I suspect engine here is simply synecdoche or ellipsis for the entire engine bay or engine compartment— the entire space "under the [AmE hood / BrE bonnet]" where the engine block and its associated components, electrical supply, cooling system, fluid tanks, and so on sit.
Such usage is evident, for example, throughout this 2007 New York Times article about a different unwelcome passenger:
As if New York City car owners don’t already endure enough indignities… it turns out that rats, of which the city has an ample supply, love to cozy up inside car engines this time of year.
While one might imagine a snake finding its way into an intake or a disconnected hose, no one would ever make such a mistake about a rat— least of all a New York City rat— in a nest. The author is clearly talking about the spaces around the engine itself.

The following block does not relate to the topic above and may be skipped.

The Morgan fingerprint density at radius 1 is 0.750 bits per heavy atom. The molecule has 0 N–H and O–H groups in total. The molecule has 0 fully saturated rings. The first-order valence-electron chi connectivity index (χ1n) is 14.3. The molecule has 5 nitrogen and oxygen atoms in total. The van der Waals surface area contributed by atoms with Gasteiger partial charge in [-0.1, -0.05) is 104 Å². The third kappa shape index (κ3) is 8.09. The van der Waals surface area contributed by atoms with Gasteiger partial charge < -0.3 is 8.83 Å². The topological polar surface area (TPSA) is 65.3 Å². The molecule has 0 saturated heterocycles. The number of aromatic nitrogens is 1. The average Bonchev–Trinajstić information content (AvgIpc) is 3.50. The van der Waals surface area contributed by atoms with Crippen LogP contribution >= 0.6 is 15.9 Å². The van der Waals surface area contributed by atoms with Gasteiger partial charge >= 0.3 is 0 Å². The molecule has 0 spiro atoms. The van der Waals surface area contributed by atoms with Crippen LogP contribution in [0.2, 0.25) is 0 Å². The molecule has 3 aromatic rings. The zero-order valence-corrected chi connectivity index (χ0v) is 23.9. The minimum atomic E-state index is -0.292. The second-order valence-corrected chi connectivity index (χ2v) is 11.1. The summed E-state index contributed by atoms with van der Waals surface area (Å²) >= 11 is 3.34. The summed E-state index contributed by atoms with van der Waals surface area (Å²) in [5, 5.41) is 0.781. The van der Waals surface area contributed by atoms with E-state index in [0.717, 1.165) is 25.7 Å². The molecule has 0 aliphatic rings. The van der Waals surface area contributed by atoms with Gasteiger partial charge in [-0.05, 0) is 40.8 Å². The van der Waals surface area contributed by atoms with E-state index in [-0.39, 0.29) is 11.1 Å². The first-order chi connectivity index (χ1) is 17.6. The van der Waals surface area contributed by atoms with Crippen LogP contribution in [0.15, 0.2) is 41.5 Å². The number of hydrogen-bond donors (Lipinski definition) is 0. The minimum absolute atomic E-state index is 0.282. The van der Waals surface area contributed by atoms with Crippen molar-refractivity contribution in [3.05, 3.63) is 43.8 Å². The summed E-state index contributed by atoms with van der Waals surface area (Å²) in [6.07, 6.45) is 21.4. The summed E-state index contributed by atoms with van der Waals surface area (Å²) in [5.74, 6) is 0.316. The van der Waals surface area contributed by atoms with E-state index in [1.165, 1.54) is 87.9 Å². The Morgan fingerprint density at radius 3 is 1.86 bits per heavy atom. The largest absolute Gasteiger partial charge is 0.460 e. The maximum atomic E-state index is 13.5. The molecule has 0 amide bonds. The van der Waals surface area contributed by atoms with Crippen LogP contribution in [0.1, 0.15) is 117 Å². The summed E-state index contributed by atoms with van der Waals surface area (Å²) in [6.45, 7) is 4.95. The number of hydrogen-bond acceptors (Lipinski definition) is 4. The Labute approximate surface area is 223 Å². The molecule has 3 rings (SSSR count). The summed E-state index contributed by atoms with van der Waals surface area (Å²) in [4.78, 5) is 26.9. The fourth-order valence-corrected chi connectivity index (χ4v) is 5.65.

The Times is aimed at a general audience, which (particularly in New York City) may not be particularly careful about automotive terminology. Someone who works in the field uses more specific language—
“They like to go into the engine’s compartment to stay warm and they build a nest there,” said Gus Kerkoulas, the owner of Z P Auto on Great Jones Street in Greenwich Village.…
— whereas the author of the article uses engine and engine compartment interchangeably:
One solution, Mr. Kerkoulas said, is two socks filled with moth balls, an old farmer’s trick. Hang them in the engine — away from any moving parts — and that will deter the rats, he declared.
Additionally, I would note that hide is used with prepositions which indicate location, not motion. Thus, your guest cannot hide into, hide towards, or hide back to even the most spacious engine bay, but can slither, scuttle, swarm, etc. into it to hide in or inside or within it.